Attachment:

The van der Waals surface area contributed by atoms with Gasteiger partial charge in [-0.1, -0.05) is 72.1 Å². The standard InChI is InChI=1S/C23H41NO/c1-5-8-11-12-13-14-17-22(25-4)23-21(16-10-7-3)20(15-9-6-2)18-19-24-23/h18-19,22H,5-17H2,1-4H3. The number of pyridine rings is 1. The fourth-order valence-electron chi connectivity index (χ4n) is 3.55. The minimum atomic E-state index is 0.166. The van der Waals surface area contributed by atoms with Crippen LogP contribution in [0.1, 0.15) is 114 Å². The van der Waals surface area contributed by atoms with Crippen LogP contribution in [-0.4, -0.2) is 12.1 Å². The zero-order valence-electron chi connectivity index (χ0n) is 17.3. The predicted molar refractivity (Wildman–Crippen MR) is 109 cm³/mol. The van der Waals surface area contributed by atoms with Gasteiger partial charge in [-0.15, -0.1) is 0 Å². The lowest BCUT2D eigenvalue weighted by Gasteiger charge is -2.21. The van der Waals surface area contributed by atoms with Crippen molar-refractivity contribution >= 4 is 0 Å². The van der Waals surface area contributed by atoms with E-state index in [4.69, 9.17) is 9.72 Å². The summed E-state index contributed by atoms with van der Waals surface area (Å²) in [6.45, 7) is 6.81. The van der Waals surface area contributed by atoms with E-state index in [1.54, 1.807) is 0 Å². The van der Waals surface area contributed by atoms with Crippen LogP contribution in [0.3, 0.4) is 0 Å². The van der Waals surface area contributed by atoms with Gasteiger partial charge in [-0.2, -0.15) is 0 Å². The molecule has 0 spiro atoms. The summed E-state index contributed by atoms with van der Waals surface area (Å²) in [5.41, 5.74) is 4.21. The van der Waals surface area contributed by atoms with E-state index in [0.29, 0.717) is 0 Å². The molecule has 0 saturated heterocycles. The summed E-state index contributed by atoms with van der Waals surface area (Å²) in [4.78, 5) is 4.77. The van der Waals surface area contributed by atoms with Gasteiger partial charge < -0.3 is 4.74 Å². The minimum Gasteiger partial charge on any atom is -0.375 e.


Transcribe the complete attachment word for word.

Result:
The van der Waals surface area contributed by atoms with Gasteiger partial charge in [-0.1, -0.05) is 72.1 Å². The standard InChI is InChI=1S/C23H41NO/c1-5-8-11-12-13-14-17-22(25-4)23-21(16-10-7-3)20(15-9-6-2)18-19-24-23/h18-19,22H,5-17H2,1-4H3. The number of pyridine rings is 1. The fourth-order valence-electron chi connectivity index (χ4n) is 3.55. The minimum atomic E-state index is 0.166. The van der Waals surface area contributed by atoms with Crippen LogP contribution in [0.1, 0.15) is 114 Å². The van der Waals surface area contributed by atoms with Crippen LogP contribution in [-0.4, -0.2) is 12.1 Å². The zero-order valence-electron chi connectivity index (χ0n) is 17.3. The predicted molar refractivity (Wildman–Crippen MR) is 109 cm³/mol. The van der Waals surface area contributed by atoms with Gasteiger partial charge in [-0.15, -0.1) is 0 Å². The lowest BCUT2D eigenvalue weighted by Gasteiger charge is -2.21. The van der Waals surface area contributed by atoms with Crippen molar-refractivity contribution >= 4 is 0 Å². The van der Waals surface area contributed by atoms with E-state index in [4.69, 9.17) is 9.72 Å². The summed E-state index contributed by atoms with van der Waals surface area (Å²) in [6.45, 7) is 6.81. The van der Waals surface area contributed by atoms with E-state index in [1.54, 1.807) is 0 Å². The van der Waals surface area contributed by atoms with Crippen LogP contribution in [0.3, 0.4) is 0 Å². The van der Waals surface area contributed by atoms with Gasteiger partial charge in [-0.2, -0.15) is 0 Å². The molecule has 0 spiro atoms. The summed E-state index contributed by atoms with van der Waals surface area (Å²) in [5.41, 5.74) is 4.21. The van der Waals surface area contributed by atoms with E-state index in [0.29, 0.717) is 0 Å². The molecule has 0 saturated heterocycles. The summed E-state index contributed by atoms with van der Waals surface area (Å²) in [4.78, 5) is 4.77. The van der Waals surface area contributed by atoms with Gasteiger partial charge < -0.3 is 4.74 Å². The minimum Gasteiger partial charge on any atom is -0.375 e.